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Understanding the Importance of Title Insurance When Refinancing Your Mortgage Loan
When you refinance your home, your old loan is paid off and the lender's title policy expires. Therefore, your lender will require a new lender's title insurance policy on your new mortgage to protect their investment in the property. To better understand the importance of title insurance in the refinancing process, read below.
 
Why do I need to purchase a new title insurance policy on a refinance loan?
To the lender, a refinance loan is no different than any other home loan. So, your lender will want to ensure that its new loan is protected by title insurance. Therefore, when you refinance, you are buying a title insurance policy to protect your lender.
 
Why does a lender need title insurance?
Most lenders generate loans and then immediately sell those loans to secondary market investors. In order for those market investors to protect their security interest in the loan, they will require title insurance coverage. Even those lenders who keep original loans in their portfolio are wise to get a lender's policy to protect their investment against title-related defects.
 
When I purchased my home, didn’t I also buy a lender’s policy?
Perhaps. Who pays for the lender’s policy on a purchase loan varies regionally and by the terms of individual contracts. If you did buy a lender's policy when you purchased your home, the lender’s policy remains in effect only during the life of the loan that was insured. When you refinance, the old loan is paid off, and a new loan is issued for which the lender will require a new title insurance policy.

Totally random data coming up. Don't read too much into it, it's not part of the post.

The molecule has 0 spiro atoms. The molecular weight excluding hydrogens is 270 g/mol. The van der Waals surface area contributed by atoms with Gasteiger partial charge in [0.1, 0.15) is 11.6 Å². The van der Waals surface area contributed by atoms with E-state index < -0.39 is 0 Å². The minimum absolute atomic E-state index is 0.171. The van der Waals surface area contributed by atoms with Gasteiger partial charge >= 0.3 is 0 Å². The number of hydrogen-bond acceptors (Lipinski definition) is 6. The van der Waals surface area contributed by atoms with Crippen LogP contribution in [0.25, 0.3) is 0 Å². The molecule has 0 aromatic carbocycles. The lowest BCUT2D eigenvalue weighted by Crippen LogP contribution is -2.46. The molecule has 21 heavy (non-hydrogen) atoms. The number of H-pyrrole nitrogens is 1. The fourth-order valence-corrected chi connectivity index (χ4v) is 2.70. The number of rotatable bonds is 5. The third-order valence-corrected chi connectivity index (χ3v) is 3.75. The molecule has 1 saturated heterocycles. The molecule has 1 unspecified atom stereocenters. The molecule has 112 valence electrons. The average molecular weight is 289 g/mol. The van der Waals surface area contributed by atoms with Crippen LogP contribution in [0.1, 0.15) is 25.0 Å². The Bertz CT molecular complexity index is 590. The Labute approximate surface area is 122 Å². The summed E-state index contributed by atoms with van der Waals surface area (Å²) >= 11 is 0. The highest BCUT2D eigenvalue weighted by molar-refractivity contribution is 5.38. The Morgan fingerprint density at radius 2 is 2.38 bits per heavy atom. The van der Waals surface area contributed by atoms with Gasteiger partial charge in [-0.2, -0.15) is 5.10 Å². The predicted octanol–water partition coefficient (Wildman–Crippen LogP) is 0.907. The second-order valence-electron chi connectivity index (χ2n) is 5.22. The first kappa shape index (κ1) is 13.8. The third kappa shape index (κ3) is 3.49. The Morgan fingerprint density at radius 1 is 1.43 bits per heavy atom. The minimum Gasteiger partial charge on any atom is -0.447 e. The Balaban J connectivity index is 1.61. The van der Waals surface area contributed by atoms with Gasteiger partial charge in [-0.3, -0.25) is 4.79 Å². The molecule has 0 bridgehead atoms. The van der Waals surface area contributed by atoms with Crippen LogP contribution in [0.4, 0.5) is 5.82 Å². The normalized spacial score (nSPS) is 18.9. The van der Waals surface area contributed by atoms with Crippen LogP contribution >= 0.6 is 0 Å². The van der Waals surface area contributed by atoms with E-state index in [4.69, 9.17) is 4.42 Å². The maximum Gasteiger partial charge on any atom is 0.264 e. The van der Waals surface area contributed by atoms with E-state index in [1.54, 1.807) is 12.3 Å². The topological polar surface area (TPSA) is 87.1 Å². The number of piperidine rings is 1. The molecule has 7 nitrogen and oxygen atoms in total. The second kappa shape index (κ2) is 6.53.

What about my original title insurance policy?
When you bought your home, you purchased a homeowner's title policy. The homeowner's policy stays in effect for as long as you or your heirs own the home. When you refinance, you are buying a policy to protect your lender, not a new homeowner’s policy.
 
What could possibly have happened since I purchased my home, to warrant a new lender’s policy?
Since the time that the original loan was made, you may have taken out a second trust deed on the house or had mechanic’s liens, child support liens or legal judgments recorded against you – events that could result in serious financial losses to an unprotected lender. Regardless, if it has been six months or less since you purchased or refinanced your home, a myriad of title defects could have occurred. While you may not have any title defects, many homeowners do. The only way for a lender to adequately protect itself is to get a new lender’s policy each time you purchase or refinance your home.
 
Are there any discounts available for title insurance on a refinance transaction?
Perhaps. Title companies may offer a refinance transaction discount or a short-term rate. Discounts may also be available if you use the same lender for your refinance loan and your original loan. Be sure to ask your title company how it can save you money.
 
Adapted from an article on CLTA.org.

This material is not intended to be relied upon as a statement of the law, and is not to be construed as legal, tax or investment advice.  You are encouraged to consult your legal, tax or investment professional for specific advice.  The material is meant for general illustration and/or informational purposes only.  Although the information has been gathered from sources believed to be reliable, no representation is made as to its accuracy. 

 

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